08/02/16 9:00am
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Brighton Beach is waiting for you, at the end of the Q. Photo: Regina Mogilevskaya

I will choose Brighton Beach over the Rockaways any day, and it’s not just on account of my last name. This laid back beach boasts irrefutable seductions: It’s easily accessible via the Brighton Beach stop on the B or the Q train, from which the sand is less than a five-minute walk. It’s spacious and rarely overcrowded. And the best part? It doesn’t feel like a damn American Apparel ad.

Though on the outskirts of what is essentially Little Russia/Odessa, the crowd that’s scattered across the beach is always diverse, and families are very much welcome. The bathrooms leave much to be desired (wear your shoes and hold your nose), but the water is consistently warm and tranquil and the sand is clean, you know, for New York. Unlike the Rockaways, the Brighton Beach boardwalk is relatively bare when it comes to food and drink (apart from Tatiana and Café Volna, two pricey Russian restaurants whose pleasures we’ll leave for another time). So while you won’t find tacos or happen across a hip flea market here, there’s a very undeniable allure to this boardwalk, beautiful and aging in the harsh sunlight. Whether it’s the gusto of foreign languages swirling around you, or the unparalleled people watching, there’s something about Brighton Beach that will make you feel much further from your apartment than you are, maybe even like you’re on an overseas adventure.

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Poppy seed-filled pastries at La Brioche Café on Brighton Beach Avenue. Photo: Regina Mogilevskaya

Before you set foot on the sand, hit up some of the small shops and bakeries that line the streets for snacks, salads and sandwich makings. You won’t regret it. One challenge is that in many stores the signs are exclusively in Russian, so if you have a friend with some Slavic language skills, hit them up for their assistance. Or get ready to point and nod and smile a lot. And keep in mind that the Q train will get you here in under 30 minutes from Atlantic Terminal, so it’s a solid shorefront destination even in the winter, when many of the hot dishes will be even more appealing. Here are three of the best spots to stop and stock up. (more…)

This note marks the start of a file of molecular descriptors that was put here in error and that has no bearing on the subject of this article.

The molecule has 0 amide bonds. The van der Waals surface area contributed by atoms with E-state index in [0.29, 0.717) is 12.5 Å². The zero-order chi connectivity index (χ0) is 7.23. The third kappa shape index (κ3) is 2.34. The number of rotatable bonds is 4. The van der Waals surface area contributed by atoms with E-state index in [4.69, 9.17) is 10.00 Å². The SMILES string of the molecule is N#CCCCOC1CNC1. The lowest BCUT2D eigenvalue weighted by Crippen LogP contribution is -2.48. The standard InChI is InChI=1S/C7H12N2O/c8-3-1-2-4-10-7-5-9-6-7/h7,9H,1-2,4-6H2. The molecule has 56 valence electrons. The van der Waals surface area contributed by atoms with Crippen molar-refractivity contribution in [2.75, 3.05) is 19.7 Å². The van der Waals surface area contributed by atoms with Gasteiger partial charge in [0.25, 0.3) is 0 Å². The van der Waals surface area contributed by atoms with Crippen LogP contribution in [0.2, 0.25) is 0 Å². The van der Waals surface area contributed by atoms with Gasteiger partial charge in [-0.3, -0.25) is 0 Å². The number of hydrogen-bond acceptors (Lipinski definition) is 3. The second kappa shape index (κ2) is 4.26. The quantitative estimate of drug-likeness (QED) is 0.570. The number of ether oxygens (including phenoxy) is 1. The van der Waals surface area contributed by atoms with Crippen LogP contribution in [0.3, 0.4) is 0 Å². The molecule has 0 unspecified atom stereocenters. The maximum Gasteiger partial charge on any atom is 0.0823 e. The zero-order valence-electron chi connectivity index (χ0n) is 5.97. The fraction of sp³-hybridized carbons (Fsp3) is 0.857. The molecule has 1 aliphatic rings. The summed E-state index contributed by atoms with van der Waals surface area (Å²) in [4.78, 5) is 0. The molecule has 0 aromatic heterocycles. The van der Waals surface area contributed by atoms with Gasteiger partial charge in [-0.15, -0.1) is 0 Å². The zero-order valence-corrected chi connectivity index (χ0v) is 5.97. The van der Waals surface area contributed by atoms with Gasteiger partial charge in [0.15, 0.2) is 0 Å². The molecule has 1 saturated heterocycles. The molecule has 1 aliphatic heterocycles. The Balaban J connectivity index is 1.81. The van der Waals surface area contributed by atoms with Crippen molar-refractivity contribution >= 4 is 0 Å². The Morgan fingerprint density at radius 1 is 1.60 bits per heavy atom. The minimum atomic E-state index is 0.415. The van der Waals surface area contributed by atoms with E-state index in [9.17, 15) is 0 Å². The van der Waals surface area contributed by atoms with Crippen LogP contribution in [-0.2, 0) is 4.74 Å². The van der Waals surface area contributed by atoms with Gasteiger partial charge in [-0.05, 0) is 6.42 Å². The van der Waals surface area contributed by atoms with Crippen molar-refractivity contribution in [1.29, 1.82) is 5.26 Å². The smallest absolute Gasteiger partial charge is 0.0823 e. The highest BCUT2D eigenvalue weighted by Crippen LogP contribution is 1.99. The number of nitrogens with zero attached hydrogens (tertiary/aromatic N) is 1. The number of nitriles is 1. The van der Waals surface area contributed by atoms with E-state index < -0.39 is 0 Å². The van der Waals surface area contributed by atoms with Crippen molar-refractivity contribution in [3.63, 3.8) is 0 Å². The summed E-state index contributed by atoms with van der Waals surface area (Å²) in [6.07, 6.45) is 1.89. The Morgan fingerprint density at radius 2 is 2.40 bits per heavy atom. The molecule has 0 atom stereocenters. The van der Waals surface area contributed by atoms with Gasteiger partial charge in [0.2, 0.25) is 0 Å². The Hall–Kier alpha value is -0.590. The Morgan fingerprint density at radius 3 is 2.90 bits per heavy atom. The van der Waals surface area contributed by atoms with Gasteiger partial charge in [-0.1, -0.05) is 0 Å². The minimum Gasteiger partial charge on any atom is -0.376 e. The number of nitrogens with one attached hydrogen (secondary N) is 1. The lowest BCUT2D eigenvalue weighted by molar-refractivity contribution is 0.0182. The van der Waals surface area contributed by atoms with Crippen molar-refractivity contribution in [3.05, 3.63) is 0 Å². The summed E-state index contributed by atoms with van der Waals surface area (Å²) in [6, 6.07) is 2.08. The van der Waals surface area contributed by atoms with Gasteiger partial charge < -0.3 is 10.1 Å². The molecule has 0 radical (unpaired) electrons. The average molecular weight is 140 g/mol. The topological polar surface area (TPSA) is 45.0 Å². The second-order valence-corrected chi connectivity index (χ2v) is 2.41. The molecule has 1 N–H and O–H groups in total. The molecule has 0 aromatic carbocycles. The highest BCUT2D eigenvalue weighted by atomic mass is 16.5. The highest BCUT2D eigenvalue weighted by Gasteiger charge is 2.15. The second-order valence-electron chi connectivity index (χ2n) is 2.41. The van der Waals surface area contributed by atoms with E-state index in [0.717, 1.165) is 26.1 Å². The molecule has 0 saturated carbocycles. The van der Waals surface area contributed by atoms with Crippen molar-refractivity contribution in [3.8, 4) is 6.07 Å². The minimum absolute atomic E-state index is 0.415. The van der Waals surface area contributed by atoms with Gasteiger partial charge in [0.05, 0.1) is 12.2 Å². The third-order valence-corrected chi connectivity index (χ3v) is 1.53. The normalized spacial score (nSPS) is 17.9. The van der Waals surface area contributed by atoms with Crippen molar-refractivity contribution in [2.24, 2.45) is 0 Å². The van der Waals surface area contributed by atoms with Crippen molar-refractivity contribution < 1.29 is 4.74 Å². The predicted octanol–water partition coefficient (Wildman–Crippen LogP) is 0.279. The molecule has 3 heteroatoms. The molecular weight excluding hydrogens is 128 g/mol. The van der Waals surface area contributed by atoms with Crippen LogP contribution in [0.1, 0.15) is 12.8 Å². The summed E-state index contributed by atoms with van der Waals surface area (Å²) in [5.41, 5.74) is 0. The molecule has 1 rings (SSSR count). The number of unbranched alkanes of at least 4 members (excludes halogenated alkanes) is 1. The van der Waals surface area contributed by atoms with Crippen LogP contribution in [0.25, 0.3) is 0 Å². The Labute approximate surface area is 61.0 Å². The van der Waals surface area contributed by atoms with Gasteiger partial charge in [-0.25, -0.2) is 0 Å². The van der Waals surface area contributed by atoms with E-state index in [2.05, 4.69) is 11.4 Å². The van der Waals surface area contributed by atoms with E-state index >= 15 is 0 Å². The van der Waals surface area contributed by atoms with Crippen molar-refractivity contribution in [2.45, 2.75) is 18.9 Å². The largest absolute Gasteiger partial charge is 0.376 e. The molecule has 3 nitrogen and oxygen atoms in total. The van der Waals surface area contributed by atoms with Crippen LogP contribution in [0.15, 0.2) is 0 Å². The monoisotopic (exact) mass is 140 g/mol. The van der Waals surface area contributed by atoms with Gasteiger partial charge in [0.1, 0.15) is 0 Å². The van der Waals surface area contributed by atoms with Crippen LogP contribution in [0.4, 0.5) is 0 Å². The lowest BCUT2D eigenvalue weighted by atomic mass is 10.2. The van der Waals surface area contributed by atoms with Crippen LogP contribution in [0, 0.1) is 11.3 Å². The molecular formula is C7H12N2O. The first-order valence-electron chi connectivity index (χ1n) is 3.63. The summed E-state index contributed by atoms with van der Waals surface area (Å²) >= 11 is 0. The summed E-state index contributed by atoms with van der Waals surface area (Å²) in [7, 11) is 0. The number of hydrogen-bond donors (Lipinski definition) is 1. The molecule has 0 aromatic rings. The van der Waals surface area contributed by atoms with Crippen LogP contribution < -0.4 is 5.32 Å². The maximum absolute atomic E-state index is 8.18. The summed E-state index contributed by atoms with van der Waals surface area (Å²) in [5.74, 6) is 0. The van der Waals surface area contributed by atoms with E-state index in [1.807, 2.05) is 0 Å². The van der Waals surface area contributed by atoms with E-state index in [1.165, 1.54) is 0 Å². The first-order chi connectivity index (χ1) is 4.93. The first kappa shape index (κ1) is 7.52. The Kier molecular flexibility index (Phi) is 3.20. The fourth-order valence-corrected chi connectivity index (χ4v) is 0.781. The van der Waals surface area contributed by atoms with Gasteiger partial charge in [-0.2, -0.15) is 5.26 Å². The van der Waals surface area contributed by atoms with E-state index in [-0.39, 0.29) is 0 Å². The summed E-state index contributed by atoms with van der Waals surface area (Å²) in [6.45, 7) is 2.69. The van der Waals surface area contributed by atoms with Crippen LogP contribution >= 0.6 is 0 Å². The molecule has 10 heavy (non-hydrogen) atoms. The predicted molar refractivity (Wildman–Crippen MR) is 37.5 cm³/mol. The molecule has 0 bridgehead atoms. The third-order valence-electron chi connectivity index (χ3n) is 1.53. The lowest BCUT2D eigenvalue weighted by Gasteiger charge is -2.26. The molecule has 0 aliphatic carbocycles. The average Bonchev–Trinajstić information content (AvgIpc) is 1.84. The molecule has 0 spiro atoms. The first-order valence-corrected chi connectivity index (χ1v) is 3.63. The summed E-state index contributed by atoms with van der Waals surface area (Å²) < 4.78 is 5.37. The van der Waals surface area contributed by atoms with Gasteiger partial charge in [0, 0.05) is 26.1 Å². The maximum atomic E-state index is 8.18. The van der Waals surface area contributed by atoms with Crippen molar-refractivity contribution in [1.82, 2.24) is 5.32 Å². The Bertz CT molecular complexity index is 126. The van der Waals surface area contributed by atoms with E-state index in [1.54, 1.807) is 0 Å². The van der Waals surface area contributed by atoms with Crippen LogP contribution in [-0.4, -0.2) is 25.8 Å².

08/01/14 12:10pm


If you don’t have access to a car, there are regular bus and train routes that can get you to Storm King quickly and cheaply.

 There’s no lack of ink out there about Storm King Art Center, the extraordinary 500-acre outdoor sculpture park located about an hour-and-a-half’s drive north of Brooklyn in the lower Hudson Valley. But every time I go and come back raving about it to people, they always seem to have the same response: they’ve never been, even though they’ve always wanted to check it out. So, after visiting Storm King this past Saturday with my sister and my dad and being reminded how great it is, I figured one more write-up won’t kill anyone, particularly if it helps you realize how easy it is to make this day trip. (more…)

02/07/14 9:07am

Dorchester Road is packed withbeautiful home. Photo: Peggy Truong

Dorchester Road is lined with beautiful homes. Photo: Peggy Truong

When you arrive in Ditmas Park, it’s pretty easy to forget all of your worries–and the fact that you’re in Brooklyn and can get to midtown Manhattan on a train in 30 minutes or less. Driveways, front yards and porches suddenly feel wonderful and out of place at the same time.

Since moving to the neighborhood about four weeks ago, I’ve basked in the glory of streets lined with Victorian houses, the sweet smells of baked goods and the hustle, bustle and charm of residents, old and new.

Built in the early 20th century, Ditmas Park’s gigantic Victorian homes are real estate porn for lovers of Colonial Revivals, Queen Annes, Tudors and Japanese designs, to name a few. Spend a few minutes on Albemarle Road and feel transported to another city, another time period. Served by the very reliable B and Q trains, Ditmas Park runs approximately (depending on who you ask) from Church Avenue to Avenue H, and Coney Island Avenue to Bedford Avenue, surrounded by Prospect Park South, Flatbush, Midwood and Kensington.

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Since I’m a comparative newbie, I spoke to Ditmas Park Corner’s Nora Whelan and Max Habib, owner of Qathra and Milk & Honey, for guidance about the neighborhood, and their favorite hangs and hidden gems. It’s tempting to tag the neighborhood as a suburb, thanks to the bevy of freestanding homes and tree-lined streets. Even the air feels a bit cleaner. “I don’t consider ‘suburb’ a dirty word,” says Whelan, who’s lived in the area for four years. “Ditmas Park is like everything you ever wanted in a perfect suburbia in terms of green space, breathtaking Victorian houses, and neighbors who will lend you a cup of sugar, but with the wealth of creative talent, amazing food and amenities, and easy transportation that the rest of crazy, urban NYC is proud to share.”

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